It's hard to call it a "server" of any kind:  there is no in-built functionality for asking the Bitcoin network the time-of-day, so it's not what is well known as a "timestamp server".  There's no real functionality for asking the network really anything, so it's hardly a "server" of any kind.  The only fundamental "services" it offers is the ability to query for data, and to submit new records for inclusion, which makes it quack like a database to me.

Companies claiming they got hacked and lost your coins sounds like fraud so perfect it could be called fashionable.  I never believe them.  If I ever experience the misfortune of a real intrusion, I declare I have been honest about the way I have managed the keys in Casascius Coins.  I maintain no ability to recover or reproduce the keys, not even under limitless duress or total intrusion.  Remember that trusting strangers with your coins without any recourse is, as a matter of principle, not a best practice.  Don't keep coins online. Use paper wallets instead.
grondilu
Legendary
*
Offline Offline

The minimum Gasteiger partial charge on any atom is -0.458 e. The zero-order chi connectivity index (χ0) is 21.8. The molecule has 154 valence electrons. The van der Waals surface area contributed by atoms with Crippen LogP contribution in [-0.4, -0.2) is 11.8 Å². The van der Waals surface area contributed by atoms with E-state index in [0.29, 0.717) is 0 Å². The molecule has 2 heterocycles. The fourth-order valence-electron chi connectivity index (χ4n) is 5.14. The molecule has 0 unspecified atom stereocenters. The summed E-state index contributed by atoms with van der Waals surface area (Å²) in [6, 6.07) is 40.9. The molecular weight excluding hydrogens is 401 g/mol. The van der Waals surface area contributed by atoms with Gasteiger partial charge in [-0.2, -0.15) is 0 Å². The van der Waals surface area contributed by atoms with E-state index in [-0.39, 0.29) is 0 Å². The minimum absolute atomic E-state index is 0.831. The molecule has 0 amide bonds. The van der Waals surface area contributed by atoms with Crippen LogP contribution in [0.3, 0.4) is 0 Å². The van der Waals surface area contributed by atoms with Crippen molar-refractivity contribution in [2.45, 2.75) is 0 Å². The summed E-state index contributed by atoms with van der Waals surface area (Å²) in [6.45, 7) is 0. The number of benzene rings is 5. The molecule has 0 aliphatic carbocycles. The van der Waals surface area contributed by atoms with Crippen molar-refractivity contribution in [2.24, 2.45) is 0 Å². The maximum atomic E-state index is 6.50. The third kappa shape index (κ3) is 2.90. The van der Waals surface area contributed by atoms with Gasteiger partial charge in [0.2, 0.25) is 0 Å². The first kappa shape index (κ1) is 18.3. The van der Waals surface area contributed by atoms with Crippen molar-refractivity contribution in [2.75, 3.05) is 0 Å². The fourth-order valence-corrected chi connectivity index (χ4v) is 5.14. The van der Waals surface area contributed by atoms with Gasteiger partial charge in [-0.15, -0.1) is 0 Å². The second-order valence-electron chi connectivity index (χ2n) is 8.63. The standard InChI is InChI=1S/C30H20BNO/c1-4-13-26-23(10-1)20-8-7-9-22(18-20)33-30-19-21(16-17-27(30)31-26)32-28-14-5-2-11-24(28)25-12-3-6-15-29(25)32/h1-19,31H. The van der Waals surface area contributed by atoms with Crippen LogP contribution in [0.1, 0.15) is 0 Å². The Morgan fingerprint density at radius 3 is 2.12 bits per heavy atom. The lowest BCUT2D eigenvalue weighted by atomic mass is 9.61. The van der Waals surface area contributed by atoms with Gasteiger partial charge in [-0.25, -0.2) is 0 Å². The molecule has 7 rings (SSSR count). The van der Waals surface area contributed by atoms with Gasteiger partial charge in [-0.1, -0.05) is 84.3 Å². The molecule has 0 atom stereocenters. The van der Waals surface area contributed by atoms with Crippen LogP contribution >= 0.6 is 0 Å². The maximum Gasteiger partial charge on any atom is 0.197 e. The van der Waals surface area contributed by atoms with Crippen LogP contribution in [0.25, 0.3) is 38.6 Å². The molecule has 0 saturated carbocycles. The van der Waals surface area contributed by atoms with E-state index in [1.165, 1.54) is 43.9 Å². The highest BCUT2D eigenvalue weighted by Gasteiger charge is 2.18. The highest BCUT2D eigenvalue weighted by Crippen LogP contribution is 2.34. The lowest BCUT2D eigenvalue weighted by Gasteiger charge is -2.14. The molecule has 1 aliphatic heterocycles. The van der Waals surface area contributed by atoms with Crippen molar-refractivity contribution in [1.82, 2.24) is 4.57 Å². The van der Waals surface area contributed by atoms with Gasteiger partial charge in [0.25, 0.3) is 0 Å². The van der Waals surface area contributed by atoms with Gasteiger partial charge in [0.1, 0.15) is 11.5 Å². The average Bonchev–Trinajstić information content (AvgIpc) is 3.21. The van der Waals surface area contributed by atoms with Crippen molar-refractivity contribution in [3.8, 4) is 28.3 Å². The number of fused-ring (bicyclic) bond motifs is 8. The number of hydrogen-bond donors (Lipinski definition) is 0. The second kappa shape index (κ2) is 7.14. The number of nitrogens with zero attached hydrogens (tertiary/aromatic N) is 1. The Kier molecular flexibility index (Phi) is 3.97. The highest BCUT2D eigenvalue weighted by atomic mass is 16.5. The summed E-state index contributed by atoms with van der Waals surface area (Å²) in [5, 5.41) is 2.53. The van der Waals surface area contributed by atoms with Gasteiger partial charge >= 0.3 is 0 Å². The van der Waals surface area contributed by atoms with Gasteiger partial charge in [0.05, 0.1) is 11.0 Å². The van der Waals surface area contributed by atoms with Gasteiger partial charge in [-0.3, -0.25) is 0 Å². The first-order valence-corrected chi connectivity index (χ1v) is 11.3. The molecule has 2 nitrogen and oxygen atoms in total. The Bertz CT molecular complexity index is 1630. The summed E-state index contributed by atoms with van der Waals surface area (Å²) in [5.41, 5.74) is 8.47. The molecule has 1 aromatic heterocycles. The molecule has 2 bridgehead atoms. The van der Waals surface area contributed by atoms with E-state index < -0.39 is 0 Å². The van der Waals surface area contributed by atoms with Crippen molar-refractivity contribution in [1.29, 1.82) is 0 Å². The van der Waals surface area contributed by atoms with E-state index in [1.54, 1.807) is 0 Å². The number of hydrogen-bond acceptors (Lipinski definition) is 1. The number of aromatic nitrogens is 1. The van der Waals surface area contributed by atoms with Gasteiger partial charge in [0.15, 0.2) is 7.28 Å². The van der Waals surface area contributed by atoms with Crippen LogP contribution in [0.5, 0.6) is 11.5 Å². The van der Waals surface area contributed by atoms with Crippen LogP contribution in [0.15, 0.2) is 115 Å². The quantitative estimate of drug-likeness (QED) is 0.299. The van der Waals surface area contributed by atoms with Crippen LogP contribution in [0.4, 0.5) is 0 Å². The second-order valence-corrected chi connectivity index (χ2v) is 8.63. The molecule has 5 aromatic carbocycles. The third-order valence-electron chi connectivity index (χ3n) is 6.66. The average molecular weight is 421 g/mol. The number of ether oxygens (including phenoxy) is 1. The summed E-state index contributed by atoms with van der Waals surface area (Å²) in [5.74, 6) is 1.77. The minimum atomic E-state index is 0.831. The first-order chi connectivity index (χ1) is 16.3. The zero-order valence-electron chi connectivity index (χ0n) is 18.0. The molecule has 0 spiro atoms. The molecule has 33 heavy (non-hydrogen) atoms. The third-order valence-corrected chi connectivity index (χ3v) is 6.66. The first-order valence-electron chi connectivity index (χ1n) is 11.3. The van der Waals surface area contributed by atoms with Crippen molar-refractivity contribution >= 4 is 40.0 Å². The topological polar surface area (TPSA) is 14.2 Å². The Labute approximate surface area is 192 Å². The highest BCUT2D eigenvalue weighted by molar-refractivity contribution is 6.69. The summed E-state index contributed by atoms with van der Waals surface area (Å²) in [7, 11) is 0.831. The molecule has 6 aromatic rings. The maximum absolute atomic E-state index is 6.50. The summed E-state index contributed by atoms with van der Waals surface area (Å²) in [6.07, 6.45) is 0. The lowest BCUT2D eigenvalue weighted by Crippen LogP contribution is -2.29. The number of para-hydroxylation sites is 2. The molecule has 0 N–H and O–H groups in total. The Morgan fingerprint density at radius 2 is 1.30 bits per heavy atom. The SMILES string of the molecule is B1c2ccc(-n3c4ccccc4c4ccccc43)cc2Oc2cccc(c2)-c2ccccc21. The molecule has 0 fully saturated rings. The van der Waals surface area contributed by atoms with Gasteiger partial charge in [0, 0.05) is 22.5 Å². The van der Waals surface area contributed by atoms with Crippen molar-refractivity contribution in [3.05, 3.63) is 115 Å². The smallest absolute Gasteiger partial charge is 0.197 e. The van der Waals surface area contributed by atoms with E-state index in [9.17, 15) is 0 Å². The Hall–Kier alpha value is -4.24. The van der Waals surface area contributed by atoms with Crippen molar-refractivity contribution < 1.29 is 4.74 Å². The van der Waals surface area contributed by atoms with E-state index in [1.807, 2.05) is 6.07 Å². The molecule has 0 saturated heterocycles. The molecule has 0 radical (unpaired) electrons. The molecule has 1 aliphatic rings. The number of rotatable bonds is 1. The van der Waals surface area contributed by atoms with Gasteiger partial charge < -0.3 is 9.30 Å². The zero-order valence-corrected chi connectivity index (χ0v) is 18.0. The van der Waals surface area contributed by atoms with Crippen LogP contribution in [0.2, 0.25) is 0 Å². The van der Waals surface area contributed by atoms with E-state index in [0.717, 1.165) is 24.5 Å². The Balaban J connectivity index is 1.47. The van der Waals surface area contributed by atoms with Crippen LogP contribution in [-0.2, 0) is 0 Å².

Activity: 1134


View Profile
April 29, 2011, 01:36:48 AM
 #12

So a distributed sequence server?  Order server?

Or even just a "distributed database" - I introduced the term to Bitcoin's Wikipedia article.  If you consider that a decent database implies ACID (atomicity, consistency, isolation, durability), this term is somewhat already inclusive.  The sequence of transactions just happens to be what the database contains.

It's hard to call it a "server" of any kind:  there is no in-built functionality for asking the Bitcoin network the time-of-day, so it's not what is well known as a "timestamp server".  There's no real functionality for asking the network really anything, so it's hardly a "server" of any kind.  The only fundamental "services" it offers is the ability to query for data, and to submit new records for inclusion, which makes it quack like a database to me.

Distributed databases existed before bitcoin.  But AFAIK they don't offer robust ways to handle concurrent entries, nor a consistent way to deciide which entry was created first.  For most databases this functionnality is not critic anyway, that's why most distributed databases work just fine without it.

With a distributed database that is supposed to handle data associated to some economic value, such a functionnality is critic.  When concurrent entries occurs, there HAS to be a way to say, without any doubt of possibility of dispute, that one of them occured before the other.

In the bitcoin network, once a node signs a transaction, he needs to prove that this transaction occured after all the previous transactions it knows about.  This history of transactions is "the past" for this node, and adding a proof-of-work at the end of a chain of previous proofs-of-work is what satoshi called the "timestamp".   Miners provide this timestamping service and that's what they get their reward for.